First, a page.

From author Kristen Painter:
I’ve been blessed to have a tremendous first year of dedicated self-publishing, but I also know what it’s like to have not-so-great years. I started self-publishing in 2010, but because of my traditional publishing career, I never fully committed myself or my writing to it. The time just wasn’t there frankly, which I think is purposeful on the side of traditional publishers. They want you too busy to try out the indie side of things. (Because the indie side has cookies. But I digress.)
For those of you on the hybrid fence, I can tell you being full indie has been life changing. But I suppose that’s a post for another day. ;o)
In the year (14 months, really), that I have been full indie, I’ve learned a lot. And because I like to see everyone do well, I wanted to pass on some of the things I’ve learned that might be helpful to those of you just starting on this journey.
1. Be humble
If you’re coming out of traditional publishing, it’s easy to think you know what you’re doing, but indie publishing is a different venture. In some ways, very different. In others, not so much. You have to be more disciplined, in my opinion, because you’re solely responsible for your own deadlines.
And if you’re starting out in indie, you might think you’ve read everything you need to read, bought all the indie publishing how to books you need to buy and talked to all the people you need to talk to, so much so that you’re sure you know exactly what you need to do.
Whatever your starting point is, you’re still behind the curve. Keeping an open attitude about that is important. Sit at the feet of those who have the kind of career you want to have and soak up whatever they’re willing to offer.
Learning the market is a great example of this. What NY thinks is dead could be (and often is) thriving in Indieland.
2. Be teachable
This goes hand in hand with being humble. If someone who’s been at this longer than you offers you some advice, listen. Eagerly. Ask questions. Take notes. Truly consider their words. See how you could put their advice into practice and make it work for you.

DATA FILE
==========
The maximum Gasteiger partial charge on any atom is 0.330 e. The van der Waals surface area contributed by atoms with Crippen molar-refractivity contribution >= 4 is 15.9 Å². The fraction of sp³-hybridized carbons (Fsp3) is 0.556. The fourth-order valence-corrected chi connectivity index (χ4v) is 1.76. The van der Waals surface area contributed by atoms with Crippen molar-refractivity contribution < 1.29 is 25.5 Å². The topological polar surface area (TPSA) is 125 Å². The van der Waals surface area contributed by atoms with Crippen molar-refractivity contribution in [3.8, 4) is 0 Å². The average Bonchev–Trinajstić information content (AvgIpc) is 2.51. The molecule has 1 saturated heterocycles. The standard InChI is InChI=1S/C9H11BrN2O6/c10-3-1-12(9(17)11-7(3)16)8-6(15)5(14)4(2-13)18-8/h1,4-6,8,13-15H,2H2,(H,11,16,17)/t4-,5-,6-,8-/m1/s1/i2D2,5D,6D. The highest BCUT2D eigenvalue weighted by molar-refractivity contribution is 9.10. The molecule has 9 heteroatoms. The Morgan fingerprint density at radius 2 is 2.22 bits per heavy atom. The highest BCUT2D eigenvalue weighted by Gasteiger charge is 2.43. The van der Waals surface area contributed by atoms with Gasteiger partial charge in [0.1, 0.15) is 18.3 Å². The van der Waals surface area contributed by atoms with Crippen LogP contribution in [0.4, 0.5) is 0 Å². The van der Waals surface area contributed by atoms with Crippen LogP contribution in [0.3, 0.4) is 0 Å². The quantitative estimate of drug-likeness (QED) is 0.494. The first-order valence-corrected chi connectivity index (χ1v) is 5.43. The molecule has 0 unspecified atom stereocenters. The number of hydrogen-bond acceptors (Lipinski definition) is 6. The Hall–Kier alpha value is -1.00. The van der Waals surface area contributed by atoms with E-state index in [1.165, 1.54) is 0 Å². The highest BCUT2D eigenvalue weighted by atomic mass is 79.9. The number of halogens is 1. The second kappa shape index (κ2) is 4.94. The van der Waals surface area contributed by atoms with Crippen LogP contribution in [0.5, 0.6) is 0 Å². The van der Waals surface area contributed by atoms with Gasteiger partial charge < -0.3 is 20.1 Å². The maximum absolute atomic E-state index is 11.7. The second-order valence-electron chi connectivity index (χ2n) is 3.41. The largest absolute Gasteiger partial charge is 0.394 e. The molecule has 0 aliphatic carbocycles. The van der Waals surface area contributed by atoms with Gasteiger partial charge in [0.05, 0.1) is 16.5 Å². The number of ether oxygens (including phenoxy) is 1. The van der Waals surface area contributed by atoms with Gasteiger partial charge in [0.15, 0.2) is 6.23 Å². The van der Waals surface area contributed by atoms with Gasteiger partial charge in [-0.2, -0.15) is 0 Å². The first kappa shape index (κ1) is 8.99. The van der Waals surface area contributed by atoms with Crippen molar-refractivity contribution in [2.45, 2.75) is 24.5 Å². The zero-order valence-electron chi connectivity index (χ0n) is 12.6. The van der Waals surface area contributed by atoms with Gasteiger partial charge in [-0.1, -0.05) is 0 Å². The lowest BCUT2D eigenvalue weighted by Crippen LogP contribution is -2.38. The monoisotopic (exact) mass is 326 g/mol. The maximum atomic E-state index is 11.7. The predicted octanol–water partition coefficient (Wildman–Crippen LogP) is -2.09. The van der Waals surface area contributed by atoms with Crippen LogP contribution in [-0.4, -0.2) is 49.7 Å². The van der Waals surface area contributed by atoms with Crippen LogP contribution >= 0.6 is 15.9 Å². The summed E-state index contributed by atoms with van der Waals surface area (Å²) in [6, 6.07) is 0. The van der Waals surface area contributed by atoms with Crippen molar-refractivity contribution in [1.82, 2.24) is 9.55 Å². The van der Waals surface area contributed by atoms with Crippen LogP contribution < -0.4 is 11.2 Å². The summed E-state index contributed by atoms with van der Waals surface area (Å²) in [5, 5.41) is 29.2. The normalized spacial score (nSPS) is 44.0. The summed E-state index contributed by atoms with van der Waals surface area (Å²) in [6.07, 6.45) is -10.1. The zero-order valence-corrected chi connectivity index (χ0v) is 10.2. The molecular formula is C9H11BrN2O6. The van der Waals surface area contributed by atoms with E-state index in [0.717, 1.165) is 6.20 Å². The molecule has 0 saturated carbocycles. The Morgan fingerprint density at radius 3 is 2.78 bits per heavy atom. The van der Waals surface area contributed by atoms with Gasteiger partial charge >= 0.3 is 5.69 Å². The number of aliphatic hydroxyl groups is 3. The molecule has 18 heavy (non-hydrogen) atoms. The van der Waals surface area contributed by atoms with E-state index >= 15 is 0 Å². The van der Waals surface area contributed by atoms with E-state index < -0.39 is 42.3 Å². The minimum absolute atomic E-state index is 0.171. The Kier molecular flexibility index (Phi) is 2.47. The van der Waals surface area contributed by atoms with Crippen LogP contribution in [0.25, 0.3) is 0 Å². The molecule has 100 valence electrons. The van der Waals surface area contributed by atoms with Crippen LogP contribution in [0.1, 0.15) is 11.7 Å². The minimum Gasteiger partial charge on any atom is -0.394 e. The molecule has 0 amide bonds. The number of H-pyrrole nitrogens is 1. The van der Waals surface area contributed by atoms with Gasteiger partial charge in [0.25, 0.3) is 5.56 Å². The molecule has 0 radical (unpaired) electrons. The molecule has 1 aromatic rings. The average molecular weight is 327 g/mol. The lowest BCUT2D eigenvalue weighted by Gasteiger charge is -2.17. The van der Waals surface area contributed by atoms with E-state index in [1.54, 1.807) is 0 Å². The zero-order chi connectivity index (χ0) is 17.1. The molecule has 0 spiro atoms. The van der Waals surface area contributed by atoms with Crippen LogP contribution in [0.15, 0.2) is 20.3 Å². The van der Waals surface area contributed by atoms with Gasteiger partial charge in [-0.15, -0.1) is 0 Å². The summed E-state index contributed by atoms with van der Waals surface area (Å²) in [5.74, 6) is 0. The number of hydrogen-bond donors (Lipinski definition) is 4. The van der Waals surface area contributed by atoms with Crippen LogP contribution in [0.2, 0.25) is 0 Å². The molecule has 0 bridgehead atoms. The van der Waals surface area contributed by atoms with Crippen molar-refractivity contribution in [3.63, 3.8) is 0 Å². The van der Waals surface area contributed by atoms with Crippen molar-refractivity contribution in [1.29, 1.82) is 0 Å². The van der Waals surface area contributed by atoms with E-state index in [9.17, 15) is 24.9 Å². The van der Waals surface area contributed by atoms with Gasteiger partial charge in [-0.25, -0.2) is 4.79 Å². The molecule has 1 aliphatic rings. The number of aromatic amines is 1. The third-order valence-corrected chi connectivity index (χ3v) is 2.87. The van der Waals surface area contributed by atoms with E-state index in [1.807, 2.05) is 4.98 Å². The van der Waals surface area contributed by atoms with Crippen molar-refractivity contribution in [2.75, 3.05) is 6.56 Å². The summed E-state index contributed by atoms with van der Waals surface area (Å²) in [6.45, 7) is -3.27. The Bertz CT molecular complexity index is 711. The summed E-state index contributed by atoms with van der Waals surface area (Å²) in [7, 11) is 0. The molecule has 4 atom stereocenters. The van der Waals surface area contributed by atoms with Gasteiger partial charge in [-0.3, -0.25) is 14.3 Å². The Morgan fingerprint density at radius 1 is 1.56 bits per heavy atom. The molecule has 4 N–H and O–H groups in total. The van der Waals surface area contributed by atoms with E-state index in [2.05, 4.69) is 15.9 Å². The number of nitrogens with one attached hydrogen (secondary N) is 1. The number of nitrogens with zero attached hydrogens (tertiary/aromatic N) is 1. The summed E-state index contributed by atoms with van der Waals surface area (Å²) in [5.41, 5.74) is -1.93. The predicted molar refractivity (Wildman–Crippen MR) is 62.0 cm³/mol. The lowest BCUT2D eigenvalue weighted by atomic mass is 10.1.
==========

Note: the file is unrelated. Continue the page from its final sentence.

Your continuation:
If someone with some knowledge tells you that your covers aren’t quite right and takes the time to show you better examples, don’t respond with reasons why your covers are fine. If they want to help you re-write your blurb to make it catchier, see what you can take from that to write the next blurb better on your own.
Accept help when it’s offered. Trust me when I say those people are giving you the gift of their time and energy and in self publishing (and hello, life), those are two things that can be in rare supply.
. . . .
6. Be focused
Distraction is the enemy of success. Being focused means learning to say no to all the things that aren’t going to move you closer to achieving your goals. This sometimes means turning down great stuff like anthologies, box sets, etc.
It’s okay to say no. In fact, it’s important to say no. How else will you protect your writing time? There isn’t an app on earth that’s going to give you more than twenty-four hours a day. Time is finite. And when you start out, you need to be using the time you have to get your books done.
There will be other opportunities. I promise. What matters most when you’re new is building your back list, getting books out there and establishing your series. Publish your first three books, then re-assess. How are they doing? Are fans clamoring for more? Do you have time to write that novella for the charity anthology? If so, go for it. If not, don’t feel bad about turning it down.
Link to the rest at Kristen Painter and thanks to Amanda for the tip.
Here’s a link to Kristen Painter’s books. If you like an author’s post, you can show your appreciation by checking out their books.